The Business of Organs at CCC

By Christopher Wells, Director of Music

How exciting it must have been in 1928 when the church opened it’s doors for the first time as a beacon of spirituality, art, education, and community. Thanks be to God for our glorious worship space!

My office happens to be the only office in the historic 1928 part of the building. Approximately 10’x15’, it now allows me easy access to my other office (the choir room).  However, it was originally the sole Sunday School classroom – an adorable, custom, oak-enclosed blackboard still hangs on the wall.  The choir room, too, is a perfect space for training 18-20 choristers, but not quite as suitable for an adult choir of 40 singers.  Much of this was reconsidered as a part of the 1930’s building extension, but in 2018 we are once more bursting at the seams.

With a building development, we envision greater flexibility and space to strengthen our existing programs and grow into a more complete, intergenerational music program. We envision more rooms for breakout into smaller group rehearsals, a large meeting space to hold fellowship events for the entire music program, and even some storage space so we can purchase a set of timpani! Additionally, we envision climate-controlled spaces to protect our instruments from extreme temperatures and humidity.

Then there’s the business of the organs at Christ Church.  The organ in St. Dunstan’s Chapel has not sounded in many years and is beyond repair.  One glance in that organ chamber tells the entire story – this instrument is ready for retirement. More complex, however, is the organ in the main church. The organ was refurbished in the 1990s, and much of that work is exquisite. The issues here are threefold:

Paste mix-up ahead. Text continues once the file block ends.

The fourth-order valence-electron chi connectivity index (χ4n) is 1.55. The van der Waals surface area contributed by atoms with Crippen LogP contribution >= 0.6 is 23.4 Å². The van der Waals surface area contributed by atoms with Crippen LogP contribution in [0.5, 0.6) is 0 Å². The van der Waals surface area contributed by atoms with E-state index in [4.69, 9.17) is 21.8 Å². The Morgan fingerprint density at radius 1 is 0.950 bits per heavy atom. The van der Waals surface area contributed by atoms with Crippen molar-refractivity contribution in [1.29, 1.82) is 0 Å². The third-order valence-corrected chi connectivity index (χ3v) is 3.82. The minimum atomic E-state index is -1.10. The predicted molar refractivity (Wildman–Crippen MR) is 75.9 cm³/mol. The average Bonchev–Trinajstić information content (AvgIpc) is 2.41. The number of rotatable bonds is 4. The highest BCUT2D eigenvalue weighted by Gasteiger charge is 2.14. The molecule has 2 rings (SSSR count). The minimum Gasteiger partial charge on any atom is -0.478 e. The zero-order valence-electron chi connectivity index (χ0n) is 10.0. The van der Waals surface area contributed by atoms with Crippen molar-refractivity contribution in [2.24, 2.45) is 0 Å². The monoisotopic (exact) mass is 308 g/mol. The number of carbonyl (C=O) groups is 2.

1. 1) While preparations were made, the last organ project was not completed. For example, the “Antiphonal Organ” (organ at the back of the church) was envisioned,but never built. The drawknobs exist at the console.
  2. 2) Some work on the instrument falls within the spectrum of partially successful to complete failure. An example here, is a new set of pipes added in 1997 are collapsing from their own weight.  They currently do not play.
  3. 3) Wearing parts, mechanisms, and technology that warrants attention and upgrades. A final example: the felt bushings on the pedalboard are worn thin causing squeaking and friction.

An explanation of an instrument with over 5,000 pipes and [literally] millions of parts is not possible in the confines of this article.  Two identical forums will be held on Thursday September 20 at 7:00PM and Sunday September 23 at 11:30AM to allow parishioners the opportunity to fully understand the issues concerning the organs at Christ Church Cranbrook. These forums will take place in the Sanctuary.

We envisage time when these instruments perform to their fullest capacity.  All instruments need maintenance from time to time. But when more than a third of the pipes are not operating, and the focus is taken away from making music, a substantial new path is required. For us, this is a wonderful opportunity to address and enhance the music we make at this beautiful church.